In recent years there has been a major push by medical associations, accrediting agencies and health care organizations towards diminishing physicians’ historically tolerated tendencies to misbehave, to treat others poorly, to intimidate, etc. None of us who works in health care needs an introduction to this topic. There are still plenty of remnants of physician disruptive behavior evident in our organizations.
Dr. Norman Reynolds’ article on the topic in the Journal of Medical Regulation is a good starting point for the interested and offers a broad overview:
In it, he excerpts a table from the Federation of State Medical Boards which lists some examples of disruptive behaviors:
“… two types of dysfunctional physician behavior can be identified. One type is abusive behavior, which can be verbal (insults; condescension; or unwarranted attacks on the honesty, integrity, or competence of another) or physical (contact that is embarrassing, threatening, intimidating, or injurious and invades another’s physical or psychological space). The other type is disruptive behavior, which alters clinical care in a way that is either not beneficial or actually harmful to the patient. Mean, abusive, and disruptive (MAD) behavior among medical professionals interferes with the cooperation, teamwork, and communication necessary to fulfill the obligation of physicians to put the patient’s interests foremost.”
These behaviors are “… frequently part of a personality disorder that reflects a person’s innate character and is not merely an exaggerated response to immediate environmental conditions.” (italics added)
“… (T)he issue should be addressed according to the policies and procedures of the hospital system involved—often by making a report to the administration regarding the behavior and asking for an investigation.”
An excerpt statement from the AMA policy on Physicians and Disruptive Behavior (that link is now disabled, but check out the AMA Code of Ethics statement):
“It may affect the broader operations of an institution, or relate more narrowly to one’s ability to work with others, such as unwillingness to work with or inability to relate to other staff in ways that affect patient care. In addition, it may have negative effects on the learning environment of an educational institution—by modeling inappropriate behaviors for students and residents, and by impairing their ability to achieve clinical skills. Behavior that tends to cause distress among other staff and affect overall morale within the work environment, undermining productivity and possibly leading to high staff turnover or even resulting in ineffective or substandard care would fall within the definition of disruptive behavior.”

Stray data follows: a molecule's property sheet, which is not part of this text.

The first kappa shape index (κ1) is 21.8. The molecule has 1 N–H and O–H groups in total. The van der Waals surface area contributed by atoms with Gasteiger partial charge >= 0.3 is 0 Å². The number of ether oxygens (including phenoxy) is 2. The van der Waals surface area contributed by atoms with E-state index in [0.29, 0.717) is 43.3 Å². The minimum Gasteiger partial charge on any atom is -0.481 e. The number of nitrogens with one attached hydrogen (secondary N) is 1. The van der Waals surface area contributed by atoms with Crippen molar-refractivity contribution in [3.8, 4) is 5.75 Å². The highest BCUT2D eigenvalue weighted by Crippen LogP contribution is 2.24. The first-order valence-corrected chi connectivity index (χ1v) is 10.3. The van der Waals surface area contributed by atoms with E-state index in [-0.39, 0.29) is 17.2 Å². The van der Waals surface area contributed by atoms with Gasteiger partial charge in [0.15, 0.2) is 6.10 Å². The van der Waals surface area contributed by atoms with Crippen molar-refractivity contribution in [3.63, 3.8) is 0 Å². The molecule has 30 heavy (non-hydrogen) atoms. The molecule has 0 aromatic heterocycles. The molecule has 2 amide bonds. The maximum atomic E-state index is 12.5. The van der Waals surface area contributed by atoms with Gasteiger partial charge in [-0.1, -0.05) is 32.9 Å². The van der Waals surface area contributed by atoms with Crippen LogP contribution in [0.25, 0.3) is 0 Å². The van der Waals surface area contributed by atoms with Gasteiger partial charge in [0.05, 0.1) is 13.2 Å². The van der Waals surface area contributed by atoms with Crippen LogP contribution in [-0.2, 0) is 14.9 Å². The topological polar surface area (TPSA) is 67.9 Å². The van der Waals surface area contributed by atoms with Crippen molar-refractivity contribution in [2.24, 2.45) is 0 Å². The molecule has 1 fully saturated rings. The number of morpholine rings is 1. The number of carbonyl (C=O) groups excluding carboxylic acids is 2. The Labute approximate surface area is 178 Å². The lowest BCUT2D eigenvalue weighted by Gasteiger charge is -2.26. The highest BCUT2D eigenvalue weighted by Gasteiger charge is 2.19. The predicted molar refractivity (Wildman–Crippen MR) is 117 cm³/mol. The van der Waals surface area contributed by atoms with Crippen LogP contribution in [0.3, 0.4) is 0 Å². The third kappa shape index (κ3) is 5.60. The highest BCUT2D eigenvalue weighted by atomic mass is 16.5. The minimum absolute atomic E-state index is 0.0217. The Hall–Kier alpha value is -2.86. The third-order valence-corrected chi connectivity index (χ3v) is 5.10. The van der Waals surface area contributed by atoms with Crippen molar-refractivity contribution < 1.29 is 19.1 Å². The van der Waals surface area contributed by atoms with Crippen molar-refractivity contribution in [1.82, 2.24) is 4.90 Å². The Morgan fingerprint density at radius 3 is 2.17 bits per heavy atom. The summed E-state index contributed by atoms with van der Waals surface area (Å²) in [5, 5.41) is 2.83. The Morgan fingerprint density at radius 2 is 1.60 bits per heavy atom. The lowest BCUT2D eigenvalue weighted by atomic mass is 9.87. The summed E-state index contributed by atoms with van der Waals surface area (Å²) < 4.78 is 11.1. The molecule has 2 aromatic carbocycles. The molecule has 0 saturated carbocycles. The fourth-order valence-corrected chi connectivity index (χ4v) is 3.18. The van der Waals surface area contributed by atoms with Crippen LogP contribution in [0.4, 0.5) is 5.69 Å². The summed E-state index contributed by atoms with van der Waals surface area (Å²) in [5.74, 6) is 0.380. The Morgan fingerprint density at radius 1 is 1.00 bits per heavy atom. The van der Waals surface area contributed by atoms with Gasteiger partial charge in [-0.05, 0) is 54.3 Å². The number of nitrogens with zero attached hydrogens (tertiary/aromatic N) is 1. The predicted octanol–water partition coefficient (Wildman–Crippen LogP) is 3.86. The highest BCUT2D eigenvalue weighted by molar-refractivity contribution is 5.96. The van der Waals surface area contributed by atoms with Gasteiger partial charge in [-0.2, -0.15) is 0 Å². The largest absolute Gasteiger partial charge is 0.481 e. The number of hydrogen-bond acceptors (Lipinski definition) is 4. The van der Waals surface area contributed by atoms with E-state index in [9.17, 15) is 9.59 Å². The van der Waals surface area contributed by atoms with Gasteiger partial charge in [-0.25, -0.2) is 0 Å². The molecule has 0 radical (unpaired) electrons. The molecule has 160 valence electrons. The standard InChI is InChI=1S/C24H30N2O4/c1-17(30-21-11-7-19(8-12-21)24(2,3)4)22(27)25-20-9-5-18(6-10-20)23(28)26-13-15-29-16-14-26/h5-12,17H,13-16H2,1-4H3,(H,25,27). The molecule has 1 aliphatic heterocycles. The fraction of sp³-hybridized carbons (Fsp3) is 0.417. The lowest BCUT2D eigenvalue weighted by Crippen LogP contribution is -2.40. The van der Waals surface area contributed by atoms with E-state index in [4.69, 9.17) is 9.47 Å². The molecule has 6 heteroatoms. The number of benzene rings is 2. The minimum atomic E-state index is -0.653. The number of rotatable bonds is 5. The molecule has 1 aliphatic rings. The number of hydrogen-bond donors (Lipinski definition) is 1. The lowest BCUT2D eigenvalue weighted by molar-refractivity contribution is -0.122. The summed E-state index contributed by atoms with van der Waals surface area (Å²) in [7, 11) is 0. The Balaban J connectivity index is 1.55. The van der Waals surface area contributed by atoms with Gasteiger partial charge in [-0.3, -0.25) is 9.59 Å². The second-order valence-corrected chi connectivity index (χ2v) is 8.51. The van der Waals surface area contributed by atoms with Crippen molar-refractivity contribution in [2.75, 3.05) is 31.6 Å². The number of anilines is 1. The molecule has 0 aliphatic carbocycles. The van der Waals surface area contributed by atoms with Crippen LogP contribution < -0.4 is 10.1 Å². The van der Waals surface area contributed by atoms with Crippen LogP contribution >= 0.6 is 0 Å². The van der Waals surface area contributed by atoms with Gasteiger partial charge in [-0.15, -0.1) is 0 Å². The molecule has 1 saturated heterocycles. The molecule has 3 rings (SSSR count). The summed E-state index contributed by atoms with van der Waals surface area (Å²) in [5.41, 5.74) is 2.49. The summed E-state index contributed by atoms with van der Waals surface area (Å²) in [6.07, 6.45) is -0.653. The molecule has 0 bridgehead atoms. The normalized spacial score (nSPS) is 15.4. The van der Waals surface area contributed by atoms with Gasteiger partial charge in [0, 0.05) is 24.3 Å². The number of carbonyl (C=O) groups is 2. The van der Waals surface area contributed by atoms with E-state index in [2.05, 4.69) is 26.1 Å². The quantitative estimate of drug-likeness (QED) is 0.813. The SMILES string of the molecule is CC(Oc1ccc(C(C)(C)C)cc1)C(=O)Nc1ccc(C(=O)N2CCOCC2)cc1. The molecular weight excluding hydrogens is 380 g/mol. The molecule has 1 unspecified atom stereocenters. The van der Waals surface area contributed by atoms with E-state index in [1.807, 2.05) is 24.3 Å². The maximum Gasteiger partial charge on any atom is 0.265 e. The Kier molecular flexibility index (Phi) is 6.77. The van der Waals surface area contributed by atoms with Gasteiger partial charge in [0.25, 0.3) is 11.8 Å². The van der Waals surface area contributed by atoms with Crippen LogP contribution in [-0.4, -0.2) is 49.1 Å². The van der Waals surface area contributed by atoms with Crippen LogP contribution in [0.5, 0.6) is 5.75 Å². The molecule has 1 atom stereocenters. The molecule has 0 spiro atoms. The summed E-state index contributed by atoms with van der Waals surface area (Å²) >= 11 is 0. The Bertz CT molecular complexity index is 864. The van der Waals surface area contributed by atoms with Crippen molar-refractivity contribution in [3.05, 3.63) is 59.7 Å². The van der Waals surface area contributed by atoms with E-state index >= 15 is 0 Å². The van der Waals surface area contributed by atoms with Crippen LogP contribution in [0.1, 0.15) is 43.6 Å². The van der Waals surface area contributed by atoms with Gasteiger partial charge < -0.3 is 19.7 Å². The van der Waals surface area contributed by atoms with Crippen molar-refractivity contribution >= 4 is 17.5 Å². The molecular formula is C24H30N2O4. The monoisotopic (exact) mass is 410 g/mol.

from the medical director of The Joint Commission:
“While the most compelling reason for addressing
disruptive and intimidating behavior has been the clear demonstration that it can be harmful for patients,1,2 there are other reasons. Individuals who have a history of disruptive
behavior also pose the highest litigation risk for American hospitals, and many would argue that such behavior is inconsistent with the highest professional standards.6,7,8 Such behavior also contributes to poor teamwork, difficult work environments, poor patient satisfaction, and problems recruiting and retaining nursing staff.3″
This graphic is a screenshot of a disruptive behavior policy of the largest hospital and medical center in St. Louis. This was easily acquired with a simple webpage search. A similar policy should be readily located at all of our institutions. Complaints of disruptive behavior should be easily reportable through both hospital and medical school channels. Additionally, abuses can be reported through state medical licensing boards (Board of Registration for the Healing Arts
in Missouri), specialty medical boards, and/or the ACGME. Here
are some more thoughts on what you can do.
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